# Homework Help: Uniformly Charged Circular Sector problem (Electrostatics)

1. Jul 2, 2013

### Boardy222

1. The problem statement, all variables and given/known data

Hi, I am having problems trying to solve an electrostatics question. Basically there are two circular sectors of radius R and with angle 2β. Both of these sectors have their vertices at the same point in the xy plane (ie at the origin) but have a separation d in the z axis. Also the displaced from one another by an angle in the xy plane of α. Both of these are equally but oppositely charged with a uniform surface charge density σ.

Given this, find the rotational component of the force between these sectors (ie if you where using cylindrical co-ordinates the θ component

2. Relevant equations

3. The attempt at a solution

Differential charge in cylindirical co-ords is;

dq = σ*ρ*d$\varphi$*dρ

E = ∫∫ ke**ρ*d$\varphi$*dρ/z^2 + ρ^2 (sin^2($\varphi$) + cos^2($\varphi$) r(hat)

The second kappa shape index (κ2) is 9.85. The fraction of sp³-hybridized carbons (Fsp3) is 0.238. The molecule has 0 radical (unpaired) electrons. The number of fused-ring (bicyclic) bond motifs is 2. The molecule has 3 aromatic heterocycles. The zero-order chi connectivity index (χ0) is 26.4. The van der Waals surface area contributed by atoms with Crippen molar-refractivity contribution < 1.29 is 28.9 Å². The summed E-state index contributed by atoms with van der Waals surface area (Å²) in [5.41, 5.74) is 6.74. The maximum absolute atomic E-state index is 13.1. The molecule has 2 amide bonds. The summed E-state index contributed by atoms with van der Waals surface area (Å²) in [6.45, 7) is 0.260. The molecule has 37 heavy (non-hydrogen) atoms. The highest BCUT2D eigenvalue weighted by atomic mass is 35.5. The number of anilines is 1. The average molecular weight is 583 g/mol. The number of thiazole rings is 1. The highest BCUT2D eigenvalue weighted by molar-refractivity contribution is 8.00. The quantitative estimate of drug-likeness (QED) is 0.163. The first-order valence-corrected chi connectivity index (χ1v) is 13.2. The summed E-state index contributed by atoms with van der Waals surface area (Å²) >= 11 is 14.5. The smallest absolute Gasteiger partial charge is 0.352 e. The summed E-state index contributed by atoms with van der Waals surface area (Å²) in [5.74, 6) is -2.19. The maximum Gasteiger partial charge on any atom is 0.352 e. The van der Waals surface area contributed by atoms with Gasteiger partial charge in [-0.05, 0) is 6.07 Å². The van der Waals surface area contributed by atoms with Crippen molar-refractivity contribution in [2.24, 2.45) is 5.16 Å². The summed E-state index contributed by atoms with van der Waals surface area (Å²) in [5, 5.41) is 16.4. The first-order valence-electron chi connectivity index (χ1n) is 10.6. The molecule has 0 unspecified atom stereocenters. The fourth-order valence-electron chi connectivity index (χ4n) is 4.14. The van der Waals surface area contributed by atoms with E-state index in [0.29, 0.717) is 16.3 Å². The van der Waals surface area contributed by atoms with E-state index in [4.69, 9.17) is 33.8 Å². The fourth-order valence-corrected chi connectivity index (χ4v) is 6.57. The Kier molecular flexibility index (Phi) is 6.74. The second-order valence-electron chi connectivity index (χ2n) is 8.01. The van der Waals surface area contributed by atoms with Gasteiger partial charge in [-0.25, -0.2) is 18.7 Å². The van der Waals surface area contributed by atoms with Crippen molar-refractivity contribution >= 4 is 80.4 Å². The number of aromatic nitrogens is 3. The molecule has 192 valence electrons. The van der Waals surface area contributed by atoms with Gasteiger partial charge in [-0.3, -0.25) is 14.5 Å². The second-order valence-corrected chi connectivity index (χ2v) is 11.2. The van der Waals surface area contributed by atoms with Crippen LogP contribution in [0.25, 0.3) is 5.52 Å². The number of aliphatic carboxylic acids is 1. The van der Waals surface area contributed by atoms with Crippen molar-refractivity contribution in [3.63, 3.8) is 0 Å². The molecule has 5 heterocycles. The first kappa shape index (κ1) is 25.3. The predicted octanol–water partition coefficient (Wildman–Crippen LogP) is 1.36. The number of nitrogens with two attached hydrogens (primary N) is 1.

After this i get stuck, I can't resolve this into the different cylindrical components
1. The problem statement, all variables and given/known data

2. Relevant equations

3. The attempt at a solution

2. Jul 2, 2013

### rude man

This looks like the old-fashioned type of radio variable capacitor!

I would approach this problem from an energy viewpoint:

what is the E field between the section of the two sectors opposite each other? Ignore fringing effects.

then: assume α > 0 , what is the energy content of the electric field?
then: moving one of the sectors to α = 0, what is the change in energy content of the E field?

Equate the change in energy to the work done to turn the sector thru the angle α. BTW I think the answer should be a torque, not a force, unless you want to assume the force is applied at radius = R.

Last edited: Jul 2, 2013